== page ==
6 July 2016

Old is new


Gavin Ahearn came to the Gods with his quintet of excellent Sydney players and it was energetic from the start. Just a little one bar piano intro by Gavin then into a solid latin rhythm then, within another few bars, harmonies between the two tenors (yes, two tenors, an unusual combination but with history: Geoff reminded us of Dexter Gordon and Johnny Griffin) and hard swinging rhythms and a muscular commitment and drive. The second tune was more Monk-like, swung and walked rather than a bop-latin. Both were originals, one by Gavin, another by a drummer colleague in NYC. I was enjoying the insistent and unyielding grooves and noticing the solo lines were not excessive, not too atonal, not too busy except for some longer fills that fitted with no jarring. But it was only when we hit tune 3, Little Leo, a ballad dedicated to a lost pet, that I noticed the power of melody here, the clear lyricism in this band. Karl and Jason would each hold back from too much extravagance, letting the flourishes come by themselves, looking for a line that worked, looking for internals and patterns. The melody sat with sparse tones, leading one to another, perhaps falling a little from one to another. This was Karl and he did it beautifully, then Jason came in with tight harmonies. All the time, Brendan was settled or driving, walking or syncopated or dotted rhythms as befits, and Toby also powered, moving through various patterns and rhythmic colours. Then some delightful solos from Brendan - he is playing so well these days - and later solos against riffs by Toby and throughout Gavin, comping chords or laying out his own solos. I noticed some intriguingly modulated piano at one stage, fairly subtle but modernising the sound and drive. Nice. Then more about pets and places. One about the polar vortex that hit northern US when Gavin was in NYC (Jan 2014?). A mention of I sing the body electric, a poem by Walt Whitman (borrowed for an early Weather Report album with Miroslav Vitous). Gavin wrote Nimbus (?) early career and it was a lovely, driving latin. Then more recent and more places: Ismir, an easier latin reminiscent of early morning arrival and sunrise, and Mt Wellington, floating and yearning for the cold misty weather on the summit. Solos were shared between tenors, topped and tailed by delightfully fat-toned harmonies. Dragon flight sounded to me to be angular hell to read, jumping around as the zigzag flight of fireflies over a relaxed swing and syncopated bridge. I'm noticing my foot tapping: 1-3 on latins; 2-4 on swings. Then a light six feel, but with a threat to lift. It did, for final solos and Toby drummed a final solo against busy piano chords and a rise-fall harmonised tenor line. This has the life and instrumentation of '50s hard-bop with a recent, filmic lyricism. Great stuff. Part of jazz's greatness is its respect for history without stultification. Old is new; we are products of history. Gavin and mates did this in spades and with panache.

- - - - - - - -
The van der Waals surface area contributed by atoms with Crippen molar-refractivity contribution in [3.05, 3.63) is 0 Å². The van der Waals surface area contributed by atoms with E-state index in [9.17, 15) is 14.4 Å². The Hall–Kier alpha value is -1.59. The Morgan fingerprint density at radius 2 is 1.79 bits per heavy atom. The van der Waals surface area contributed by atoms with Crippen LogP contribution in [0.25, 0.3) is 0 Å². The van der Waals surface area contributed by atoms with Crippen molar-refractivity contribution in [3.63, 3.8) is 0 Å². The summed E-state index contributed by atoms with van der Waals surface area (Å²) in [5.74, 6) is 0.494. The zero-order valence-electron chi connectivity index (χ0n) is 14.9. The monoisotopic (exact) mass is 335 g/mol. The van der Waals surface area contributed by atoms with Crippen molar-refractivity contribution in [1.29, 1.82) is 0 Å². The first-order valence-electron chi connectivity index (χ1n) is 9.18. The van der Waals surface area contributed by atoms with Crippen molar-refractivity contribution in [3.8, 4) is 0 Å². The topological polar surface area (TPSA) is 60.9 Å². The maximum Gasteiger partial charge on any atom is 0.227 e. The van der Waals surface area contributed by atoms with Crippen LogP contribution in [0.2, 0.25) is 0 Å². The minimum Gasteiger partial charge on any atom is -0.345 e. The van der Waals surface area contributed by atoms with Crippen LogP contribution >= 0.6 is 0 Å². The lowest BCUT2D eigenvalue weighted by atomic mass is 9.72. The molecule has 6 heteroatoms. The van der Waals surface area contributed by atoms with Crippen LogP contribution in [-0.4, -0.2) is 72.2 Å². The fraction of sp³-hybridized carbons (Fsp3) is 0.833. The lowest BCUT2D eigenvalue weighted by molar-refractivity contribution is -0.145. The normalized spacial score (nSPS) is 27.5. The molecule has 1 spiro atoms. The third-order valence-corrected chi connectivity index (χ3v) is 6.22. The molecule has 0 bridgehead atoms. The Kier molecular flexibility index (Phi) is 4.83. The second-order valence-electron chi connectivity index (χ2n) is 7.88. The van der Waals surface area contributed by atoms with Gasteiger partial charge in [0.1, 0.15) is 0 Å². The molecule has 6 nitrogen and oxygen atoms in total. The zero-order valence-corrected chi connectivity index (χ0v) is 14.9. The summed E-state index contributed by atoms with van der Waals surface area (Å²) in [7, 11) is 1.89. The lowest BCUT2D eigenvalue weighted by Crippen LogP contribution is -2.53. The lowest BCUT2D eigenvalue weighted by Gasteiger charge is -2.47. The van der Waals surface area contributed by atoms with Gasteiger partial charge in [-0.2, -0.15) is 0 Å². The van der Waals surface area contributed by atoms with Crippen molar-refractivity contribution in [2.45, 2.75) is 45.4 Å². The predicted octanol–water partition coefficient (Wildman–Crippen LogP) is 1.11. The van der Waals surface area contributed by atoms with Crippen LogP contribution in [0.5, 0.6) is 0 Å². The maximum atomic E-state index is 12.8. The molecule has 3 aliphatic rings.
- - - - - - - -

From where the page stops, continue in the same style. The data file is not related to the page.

Gavin Ahearn (piano) led his Quintet at the Gods with Karl Laskowski and Jason Bruer (tenors), Brendan Clarke (bass) and Toby Hall (drums).

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